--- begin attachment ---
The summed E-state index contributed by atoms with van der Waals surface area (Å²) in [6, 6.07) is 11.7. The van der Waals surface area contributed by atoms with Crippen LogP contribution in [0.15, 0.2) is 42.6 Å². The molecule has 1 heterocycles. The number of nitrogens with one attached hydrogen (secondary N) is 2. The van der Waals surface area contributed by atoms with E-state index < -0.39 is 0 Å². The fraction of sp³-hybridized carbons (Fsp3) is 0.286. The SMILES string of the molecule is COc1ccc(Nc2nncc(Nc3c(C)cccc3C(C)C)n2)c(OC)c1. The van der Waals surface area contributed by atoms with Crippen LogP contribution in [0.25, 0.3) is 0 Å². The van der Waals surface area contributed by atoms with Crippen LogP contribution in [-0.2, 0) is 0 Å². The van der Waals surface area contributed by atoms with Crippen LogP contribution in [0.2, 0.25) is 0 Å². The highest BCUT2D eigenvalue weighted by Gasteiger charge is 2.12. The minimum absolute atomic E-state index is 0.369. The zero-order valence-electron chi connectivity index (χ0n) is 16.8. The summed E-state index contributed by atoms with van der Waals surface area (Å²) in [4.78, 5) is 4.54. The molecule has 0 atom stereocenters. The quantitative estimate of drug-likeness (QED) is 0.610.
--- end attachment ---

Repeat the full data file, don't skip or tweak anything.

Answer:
The summed E-state index contributed by atoms with van der Waals surface area (Å²) in [6, 6.07) is 11.7. The van der Waals surface area contributed by atoms with Crippen LogP contribution in [0.15, 0.2) is 42.6 Å². The molecule has 1 heterocycles. The number of nitrogens with one attached hydrogen (secondary N) is 2. The van der Waals surface area contributed by atoms with E-state index < -0.39 is 0 Å². The fraction of sp³-hybridized carbons (Fsp3) is 0.286. The SMILES string of the molecule is COc1ccc(Nc2nncc(Nc3c(C)cccc3C(C)C)n2)c(OC)c1. The van der Waals surface area contributed by atoms with Crippen LogP contribution in [0.25, 0.3) is 0 Å². The van der Waals surface area contributed by atoms with Crippen LogP contribution in [-0.2, 0) is 0 Å². The van der Waals surface area contributed by atoms with Crippen LogP contribution in [0.2, 0.25) is 0 Å². The highest BCUT2D eigenvalue weighted by Gasteiger charge is 2.12. The minimum absolute atomic E-state index is 0.369. The zero-order valence-electron chi connectivity index (χ0n) is 16.8. The summed E-state index contributed by atoms with van der Waals surface area (Å²) in [4.78, 5) is 4.54. The molecule has 0 atom stereocenters. The quantitative estimate of drug-likeness (QED) is 0.610.